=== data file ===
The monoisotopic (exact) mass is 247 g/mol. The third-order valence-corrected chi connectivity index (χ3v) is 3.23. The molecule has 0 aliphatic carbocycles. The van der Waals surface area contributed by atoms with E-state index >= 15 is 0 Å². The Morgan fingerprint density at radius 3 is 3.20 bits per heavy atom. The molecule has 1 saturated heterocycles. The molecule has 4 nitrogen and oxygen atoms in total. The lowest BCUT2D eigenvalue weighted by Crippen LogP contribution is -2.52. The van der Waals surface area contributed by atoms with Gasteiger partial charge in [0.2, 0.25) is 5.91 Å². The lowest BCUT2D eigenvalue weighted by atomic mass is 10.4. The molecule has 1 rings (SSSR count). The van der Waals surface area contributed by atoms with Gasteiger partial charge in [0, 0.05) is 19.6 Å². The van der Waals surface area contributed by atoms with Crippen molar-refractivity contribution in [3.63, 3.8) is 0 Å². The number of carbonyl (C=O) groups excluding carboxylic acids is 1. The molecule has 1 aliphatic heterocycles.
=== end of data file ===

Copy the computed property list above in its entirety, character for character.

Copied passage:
The monoisotopic (exact) mass is 247 g/mol. The third-order valence-corrected chi connectivity index (χ3v) is 3.23. The molecule has 0 aliphatic carbocycles. The van der Waals surface area contributed by atoms with E-state index >= 15 is 0 Å². The Morgan fingerprint density at radius 3 is 3.20 bits per heavy atom. The molecule has 1 saturated heterocycles. The molecule has 4 nitrogen and oxygen atoms in total. The lowest BCUT2D eigenvalue weighted by Crippen LogP contribution is -2.52. The van der Waals surface area contributed by atoms with Gasteiger partial charge in [0.2, 0.25) is 5.91 Å². The lowest BCUT2D eigenvalue weighted by atomic mass is 10.4. The molecule has 1 rings (SSSR count). The van der Waals surface area contributed by atoms with Gasteiger partial charge in [0, 0.05) is 19.6 Å². The van der Waals surface area contributed by atoms with Crippen molar-refractivity contribution in [3.63, 3.8) is 0 Å². The number of carbonyl (C=O) groups excluding carboxylic acids is 1. The molecule has 1 aliphatic heterocycles.